What is Sustainability?

Sustainability is about protecting and improving the health of both people and the planet. Living sustainably means meeting all of the basic needs of people today, but within our environmental limits.  All people share fundamental human needs, including those for sustenance, safety, participation, purpose, and autonomy. Sustainable actions help achieve these fundamental needs in ways that are both equitable and protect environmental quality and natural resources. 

What is the Sustainable Communities Index?

The Sustainable Communities Index (SCI) is a tool to track progress towards a livable, equitable and prosperous city. The SCI includes over 100 performance indicators designed to measure diverse sustainable community objectives organized under seven sections: Environment, Transportation, Community, Public Realm, Education, Housing, and Economy.  The measures not only look at the city as a whole, but also expose the variation in environmental quality and livability among various city neighborhoods. The data and methods for the SCI Indicators are all publically available. 

Who created the Sustainable Communities Index?

In 2007, the Program on Health Equity and Sustainability at the San Francisco Department of Public Health along with numerous governmental, non-profit, academic, and business partners, developed the SCI (originally named the Healthy Development Measurement Tool) to support a comprehensive vision for a healthy city that was developed by group of businesses and community organizations with the support of public agencies.  Since that time, the SCI team has improved and updated the measures based on both lessons from local applications and international best practices. For more information on the background of the SCI, see the history of the SCI.

Why Measure Sustainability?

The purpose of sustainability indicators is to support the achievement of important shared goals.  Effectively designed to reflect local needs and global priorities, the indicators allow for an informed public debate that is necessary for an inclusive and democratic society. Indicators identify our current assets and future challenges.  They point to differences among groups or areas in both resources and outcomes.

Sustainability and Health

Sustainable places provide the resources for health. The resources necessary for optimal health and wellbeing include fundamental human needs such as adequate and good quality housing; access to public transit, good schools, and parks; safe routes for pedestrians and bicyclists; meaningful and productive employment with fair wages; unpolluted air, soil, and water; and, cooperation, trust, and civic participation. Better access to these resources increases the chance of living healthy, fulfilling lives and avoiding preventable the diseases and injuries. On the other hand, differences in these resources which currently exist among neighborhoods, cities and countries are the greatest contributors to grave inequities in health and well-being.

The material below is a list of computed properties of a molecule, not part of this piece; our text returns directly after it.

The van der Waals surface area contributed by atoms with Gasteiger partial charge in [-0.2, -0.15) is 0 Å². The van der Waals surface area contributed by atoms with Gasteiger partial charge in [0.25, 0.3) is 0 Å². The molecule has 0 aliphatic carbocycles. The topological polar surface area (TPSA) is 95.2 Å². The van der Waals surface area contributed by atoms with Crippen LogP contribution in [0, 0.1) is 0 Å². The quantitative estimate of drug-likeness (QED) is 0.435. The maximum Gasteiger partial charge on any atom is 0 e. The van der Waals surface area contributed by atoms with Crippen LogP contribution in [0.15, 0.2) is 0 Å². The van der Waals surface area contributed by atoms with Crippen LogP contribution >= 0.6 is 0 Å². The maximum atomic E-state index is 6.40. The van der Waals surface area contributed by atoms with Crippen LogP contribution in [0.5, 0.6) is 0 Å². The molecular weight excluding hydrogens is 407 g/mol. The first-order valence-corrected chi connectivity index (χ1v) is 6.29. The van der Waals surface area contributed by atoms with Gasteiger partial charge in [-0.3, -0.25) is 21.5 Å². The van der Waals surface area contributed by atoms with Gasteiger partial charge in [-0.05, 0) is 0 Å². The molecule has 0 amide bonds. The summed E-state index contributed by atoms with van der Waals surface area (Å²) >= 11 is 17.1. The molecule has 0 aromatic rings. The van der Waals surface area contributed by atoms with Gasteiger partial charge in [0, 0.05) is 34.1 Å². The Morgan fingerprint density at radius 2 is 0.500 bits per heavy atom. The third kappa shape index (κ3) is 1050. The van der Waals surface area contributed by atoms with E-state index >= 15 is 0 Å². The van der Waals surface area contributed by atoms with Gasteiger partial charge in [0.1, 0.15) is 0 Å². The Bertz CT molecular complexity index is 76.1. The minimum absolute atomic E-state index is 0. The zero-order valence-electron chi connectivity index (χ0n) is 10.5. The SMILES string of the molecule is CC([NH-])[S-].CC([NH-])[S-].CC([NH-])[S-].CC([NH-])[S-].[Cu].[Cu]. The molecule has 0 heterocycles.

Using the SCI

Information in the SCI can be used for policy, planning, advocacy, and research, and education.

The San Francisco Department of Public Health has used SCI measures to prioritize and focus San Francisco initiatives on social and environmental factors that affect human health. This has led to a number of changes in the way the city works, including new policies to address priorities such as air pollution, noise, and traffic safety.

San Francisco’s Planning, Transportation, Housing, and Economic Development agencies have all used measures in the SCI in the development of community plan and the design of infrastructure projects.  These plans and projects all take actions to improve the outcomes measured in the SCI.

Community groups in San Francisco have used SCI measure to both understand neighborhood conditions and advocate for resident needs and interests.  The SCI has supported agreements among residents and developers that provide diverse community benefits.

A number of cities including Denver, Colorado, Galveston, Texas, Philadelphia, Pennsylvania, and Geneva, Switzerland have applied or adapted the SCI methods for community health assessment or land use planning.

Researchers are also using the SCI to better understand the connections between neighborhood conditions and health outcomes.

For more specific examples of SCI uses within San Francisco, see the Applications within San Francisco page. For examples of how the SCI has been adapted to other locales, see the Adaptations Elsewhere page.

The Department of Public Health can help you interpret SCI Indicator data and maps, advise you on how to use the SCI to evaluate a development project or plan. The Technical Resources section of this website provides a number of resources, tools and case studies that will help you use and apply the SCI.